By AMY HOAK
Wall Street Journal, Marketwatch
Going to the open house of a home for sale down the block may make you feel like a nosy neighbor. But there are good reasons, beyond sheer curiosity, to take a peek inside.
By knowing the selling prices and how properties look inside, homeowners can become more educated about values in their neighborhood, says Karen Goodman, a real-estate agent with Keller Williams Realty in the St. Louis area.
Attending open houses is especially important if you plan to sell soon. But it’s also a good idea even if you plan to stay in your home for a while. Eventually, these homes will become the competition, and it’s smart to know how your place stacks up, says Ken Shuman, spokesman for Trulia.com, a real-estate website.
“Look at the upgrades they’ve made, look where they haven’t made upgrades,” he says. This exercise helps you “find out where your advantage is and you can focus on that when you put [your house] on the market.” And you’ll know where your home may fall short.
There are other reasons to check out neighborhood open houses:
To prioritize home-improvement projects. Seeing what the neighbors have done can help you decide which projects to take on first. Perhaps you know you need to fix your roof. Noticing that five neighbors have replaced their roofs recently might cause you to put that project at the top of your home-improvement list, Mr. Shuman says.
To avoid over-improving your home. “Make sure [improvements] are in line with what’s considered popular in the area,” Ms. Goodman says.
In a $150,000 home in the St. Louis area, for example, you may not get a good return on your investment for the installation of a granite countertop in the kitchen, she says. By seeing other homes, you’ll know what kind of finishes typical homes in the area have; that can help you make smart decisions when planning projects.
To get remodeling and decorating ideas. “For a lot of people, it’s fun to see homes, decorating styles, the layout of furniture,” Ms. Goodman says.
If you live in the same subdivision and your home has a similar design, it’ll be easy to steal some of the ideas — from how to arrange the furniture to how the living area would look if, say, a wall were removed to create an open floor plan.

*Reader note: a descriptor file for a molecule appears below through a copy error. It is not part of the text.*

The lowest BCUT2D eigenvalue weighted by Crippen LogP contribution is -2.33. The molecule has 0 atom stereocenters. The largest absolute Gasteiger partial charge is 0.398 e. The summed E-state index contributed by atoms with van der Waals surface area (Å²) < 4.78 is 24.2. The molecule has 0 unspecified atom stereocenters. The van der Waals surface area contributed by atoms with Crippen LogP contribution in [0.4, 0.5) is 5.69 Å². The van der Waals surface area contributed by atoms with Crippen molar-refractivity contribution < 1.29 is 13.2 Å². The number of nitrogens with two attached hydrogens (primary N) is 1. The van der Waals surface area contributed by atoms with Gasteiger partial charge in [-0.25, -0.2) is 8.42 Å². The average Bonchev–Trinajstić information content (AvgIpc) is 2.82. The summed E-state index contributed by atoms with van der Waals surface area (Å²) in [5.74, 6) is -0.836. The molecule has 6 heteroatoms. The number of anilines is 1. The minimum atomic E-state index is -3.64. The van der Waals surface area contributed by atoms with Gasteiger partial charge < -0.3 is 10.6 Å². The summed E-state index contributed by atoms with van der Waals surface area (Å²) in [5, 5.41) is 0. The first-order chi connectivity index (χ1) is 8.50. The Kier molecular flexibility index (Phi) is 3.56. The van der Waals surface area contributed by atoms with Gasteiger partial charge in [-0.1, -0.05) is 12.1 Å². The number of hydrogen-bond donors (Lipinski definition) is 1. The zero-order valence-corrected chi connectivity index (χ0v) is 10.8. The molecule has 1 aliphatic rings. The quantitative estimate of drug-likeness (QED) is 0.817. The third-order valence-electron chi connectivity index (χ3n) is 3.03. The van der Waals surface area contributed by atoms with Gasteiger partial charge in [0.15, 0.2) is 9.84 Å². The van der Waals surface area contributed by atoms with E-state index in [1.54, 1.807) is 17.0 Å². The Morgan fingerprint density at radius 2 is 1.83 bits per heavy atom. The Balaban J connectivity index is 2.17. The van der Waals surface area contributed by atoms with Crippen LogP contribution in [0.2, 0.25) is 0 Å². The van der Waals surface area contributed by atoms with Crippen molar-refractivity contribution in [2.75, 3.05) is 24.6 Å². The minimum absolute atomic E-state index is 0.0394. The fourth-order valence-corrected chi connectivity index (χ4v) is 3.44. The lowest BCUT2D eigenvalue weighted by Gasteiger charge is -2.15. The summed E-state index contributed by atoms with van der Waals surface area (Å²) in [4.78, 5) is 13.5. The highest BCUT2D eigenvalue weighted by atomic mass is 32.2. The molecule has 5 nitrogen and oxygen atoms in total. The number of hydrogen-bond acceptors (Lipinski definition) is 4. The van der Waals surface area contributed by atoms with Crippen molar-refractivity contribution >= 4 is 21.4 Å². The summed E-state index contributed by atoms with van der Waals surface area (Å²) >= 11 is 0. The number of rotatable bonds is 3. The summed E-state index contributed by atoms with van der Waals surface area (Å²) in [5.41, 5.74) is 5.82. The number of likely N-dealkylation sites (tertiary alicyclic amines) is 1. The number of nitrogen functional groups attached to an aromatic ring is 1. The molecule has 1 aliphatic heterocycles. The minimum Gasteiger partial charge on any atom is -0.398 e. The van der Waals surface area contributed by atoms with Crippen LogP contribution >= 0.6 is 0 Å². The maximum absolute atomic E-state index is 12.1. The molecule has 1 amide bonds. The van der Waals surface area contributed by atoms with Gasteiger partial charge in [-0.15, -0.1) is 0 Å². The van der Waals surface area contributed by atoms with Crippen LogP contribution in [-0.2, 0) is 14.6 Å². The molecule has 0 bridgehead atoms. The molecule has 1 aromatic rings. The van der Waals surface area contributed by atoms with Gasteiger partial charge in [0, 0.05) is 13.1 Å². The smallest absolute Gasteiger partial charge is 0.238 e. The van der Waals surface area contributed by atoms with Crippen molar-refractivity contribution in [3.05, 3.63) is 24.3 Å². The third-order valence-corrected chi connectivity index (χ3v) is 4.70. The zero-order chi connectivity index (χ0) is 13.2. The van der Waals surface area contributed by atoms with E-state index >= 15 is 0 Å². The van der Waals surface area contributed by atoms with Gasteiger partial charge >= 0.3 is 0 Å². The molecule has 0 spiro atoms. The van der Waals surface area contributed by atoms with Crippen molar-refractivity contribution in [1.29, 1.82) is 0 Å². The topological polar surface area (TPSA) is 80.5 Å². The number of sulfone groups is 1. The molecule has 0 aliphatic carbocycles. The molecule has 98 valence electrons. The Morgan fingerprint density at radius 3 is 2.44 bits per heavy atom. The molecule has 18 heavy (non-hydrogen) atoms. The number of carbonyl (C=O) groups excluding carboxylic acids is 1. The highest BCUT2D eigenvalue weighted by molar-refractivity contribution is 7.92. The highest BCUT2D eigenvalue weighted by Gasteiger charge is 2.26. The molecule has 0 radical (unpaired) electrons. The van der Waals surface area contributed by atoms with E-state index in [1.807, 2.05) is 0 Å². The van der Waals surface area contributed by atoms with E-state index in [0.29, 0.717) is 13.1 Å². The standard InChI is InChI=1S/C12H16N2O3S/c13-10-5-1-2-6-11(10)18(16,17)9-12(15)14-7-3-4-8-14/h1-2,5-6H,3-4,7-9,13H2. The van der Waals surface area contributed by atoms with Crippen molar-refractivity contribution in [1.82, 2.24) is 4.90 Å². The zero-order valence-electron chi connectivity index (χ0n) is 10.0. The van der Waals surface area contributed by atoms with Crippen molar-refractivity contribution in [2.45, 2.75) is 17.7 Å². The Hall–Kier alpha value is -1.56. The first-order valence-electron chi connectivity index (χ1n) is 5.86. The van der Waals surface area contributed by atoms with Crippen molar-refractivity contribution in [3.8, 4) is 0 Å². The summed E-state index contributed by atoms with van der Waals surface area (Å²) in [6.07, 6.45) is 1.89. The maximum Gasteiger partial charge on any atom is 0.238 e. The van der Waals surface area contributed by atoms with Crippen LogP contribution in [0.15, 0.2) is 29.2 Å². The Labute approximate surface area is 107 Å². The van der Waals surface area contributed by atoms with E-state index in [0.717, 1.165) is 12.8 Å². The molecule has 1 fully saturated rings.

To shop for a real-estate agent. If you want to sell your home soon, open houses are a good way to interview agents. Notice how attentive they are to prospective buyers walking through the property. And make sure they’re selling the home they’re standing in — only bringing up other listings when it’s clear buyers are definitely not interested in the home, Ms. Goodman says.
One of the reasons agents hold open houses is to meet prospective clients, so it’s a good opportunity to assess whether you’d like to work with that agent.
To gather comparables. If you’re selling your home, you may want to attend open houses to collect information about the competition in the area, says Joseph C. Magdziarz, president of the Appraisal Institute, a professional association that represents real-estate appraisers.
“Assessor’s records don’t always include all the improvements to a property,” he adds. “Appraisers rely on interviews with sellers and [real estate] brokers.” The only party who isn’t allowed to speak with an appraiser during the process is the lender or mortgage broker — whoever is involved in approving the financing, he says.
While it may feel awkward walking through a neighbor’s home, sellers and agents typically don’t take offense. “In today’s market, people understand,” says Mr. Magdziarz.
From their perspective, the more foot traffic they can get, the better, and they’re hoping you spread information about the home to family and friends who might be interested in buying it.
“You never know where that buyer is going to come from,” says Julie Ann Giachetti, a real-estate agent with Lang Realty in the Boca Raton area of Florida.
But be honest and tell the agent that you’re not a buyer, just an interested neighbor. “That allows us to gauge how much interest there is,” Ms. Goodman says. “Ten people, one buyer is very different than 10 buyers.”
Also, sign in with the agent, just as everyone else does — there’s a good chance your neighbor won’t see the sign-in sheet anyway, Ms. Goodman says.
Finally, in return for having a look around, give honest feedback about the home. “You can give us an honest opinion without jeopardizing your buying power,” Ms. Goodman says. This can help the seller address issues with the property.